Selective Perfectionism: MIN/MOD/MAX

One of the biggest pieces of advice you often hear about self-care is to learn to set boundaries. Setting boundaries is important for carving out time and space for self-care – we even blogged some practical tips for setting self-care boundaries in the past. Setting boundaries is also part of focusing in on what work we consider essential.

A second piece of classic self-care advice is to plan, plan, plan. Plan your year, your month, your semester, your schedule, your to do list…. we are big on planning here at TMSC (but not on obsessing about planning, but that is another blog post).

To be transparent, all of this advice left me a bit…. wanting. No matter how hard I apply the rules of “set boundaries and plan”, I still often struggle with deciding what to do with my time. It definitely didn’t help with feeling like I had enough time.

Values, of course, are an excellent place to begin when you are trying to decide if you will commit to something.

But what happens if almost every opportunity we are offered aligns with our values?

After a few years of learning to say no to things that didn’t align with my values – and thinking “Phew! I made it. I finally have this figured out!” I found myself in this exact place. Suddenly I was saying yes to everything again, because it was all important to me.

Serve on this committee about equity, diversity, and inclusion? Yes!

Teach this course for some extra money, when we’re short staffed? Sure!

Sign up for pottery lessons and swim lessons for the kid and outdoor play care? Yes, these reflect our values!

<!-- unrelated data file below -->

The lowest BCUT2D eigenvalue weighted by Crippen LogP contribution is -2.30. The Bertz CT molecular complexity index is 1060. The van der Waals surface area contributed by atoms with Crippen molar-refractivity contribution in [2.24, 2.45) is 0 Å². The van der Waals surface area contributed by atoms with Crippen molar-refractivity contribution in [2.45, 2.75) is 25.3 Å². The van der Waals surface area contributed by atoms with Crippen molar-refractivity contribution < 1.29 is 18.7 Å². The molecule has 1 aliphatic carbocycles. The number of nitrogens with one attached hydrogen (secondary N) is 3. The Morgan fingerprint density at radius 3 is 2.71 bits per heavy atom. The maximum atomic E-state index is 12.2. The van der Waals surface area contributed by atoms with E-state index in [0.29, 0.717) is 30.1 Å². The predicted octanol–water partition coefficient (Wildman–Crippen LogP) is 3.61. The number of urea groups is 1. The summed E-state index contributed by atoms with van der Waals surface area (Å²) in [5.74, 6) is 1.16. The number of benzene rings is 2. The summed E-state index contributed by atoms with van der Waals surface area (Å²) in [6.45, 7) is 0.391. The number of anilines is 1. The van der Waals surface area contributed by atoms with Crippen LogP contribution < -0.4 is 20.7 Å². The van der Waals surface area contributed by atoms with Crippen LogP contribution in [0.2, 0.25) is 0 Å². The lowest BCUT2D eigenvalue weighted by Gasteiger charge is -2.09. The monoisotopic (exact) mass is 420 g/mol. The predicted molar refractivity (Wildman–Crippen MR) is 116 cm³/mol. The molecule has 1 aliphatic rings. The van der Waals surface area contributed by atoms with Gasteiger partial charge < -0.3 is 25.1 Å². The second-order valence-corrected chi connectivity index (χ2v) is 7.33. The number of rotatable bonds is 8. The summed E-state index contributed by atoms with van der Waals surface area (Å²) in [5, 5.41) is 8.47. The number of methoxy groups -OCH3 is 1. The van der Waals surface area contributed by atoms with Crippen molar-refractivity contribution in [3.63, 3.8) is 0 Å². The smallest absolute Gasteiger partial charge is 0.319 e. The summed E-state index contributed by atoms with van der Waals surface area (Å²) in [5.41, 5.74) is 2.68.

Jump into a research collaboration with people you love working with on a topic close to your heart? Absolutely!

This is how I found myself drowning in value-consistent activities! What? It is not supposed to work like that! I felt ripped off.

Then I discovered Julie Morgenstern’s MIN/MOD/MAX approach in her book Time to Parent. (I will definitely discuss this book more another time, because it is awesome)

The MIN/MOD/MAX approach allows us to move beyond a simple yes/no “Does this align with my values?” or “Will this activity move me toward my values?” to assign a level of engagement with that activity. (Morgenstern calls this “selective perfectionism”). Her point? We can’t do everything perfectly – and so many of us in the helping and knowledge professions are high achieving people (like grad students and professors and lawyers and doctors and teachers…) who don’t even stop to consider how much effort we will put into our tasks. Because if we’re going to do something, we’re going to do it perfectly and to the best of our ability, right?

No! Wrong. Because not every task needs – or frankly deserves – perfectionism. As Morgenstern says, “unbridled perfectionism will disrupt your capacity to experience contentment and joy” (p. 75).

It’s not enough for us to decide if we will do something. We should also decide, ahead of time, what level of effort we are going to give.

Consider the following example that many of us can probably resonate with: You are asked to sit on a committee that will be working on something near and dear to your heart, that you consider to be very important. Here is an example of what that involvement might look like, at each level of effort.

MAX (maximum) effort: I will volunteer to chair this committee and I will be responsible for the work we do, including doing work that others are unwilling to do.

MOD (moderate) effort: I will join this committee and I will agree to take the lead on one task (like scheduling, taking minutes, or organizing 1 initiative)

MIN (minimum) effort: I will attend meetings and share my opinions, but I will not take the lead on any tasks.

I hope this blows your mind and helps you as much as it has helped me. Knowing if I will do something and then deciding how much of my perfectionism it will receive has done wonders for helping me manage competing, values-consistent demands.

In self-care solidarity,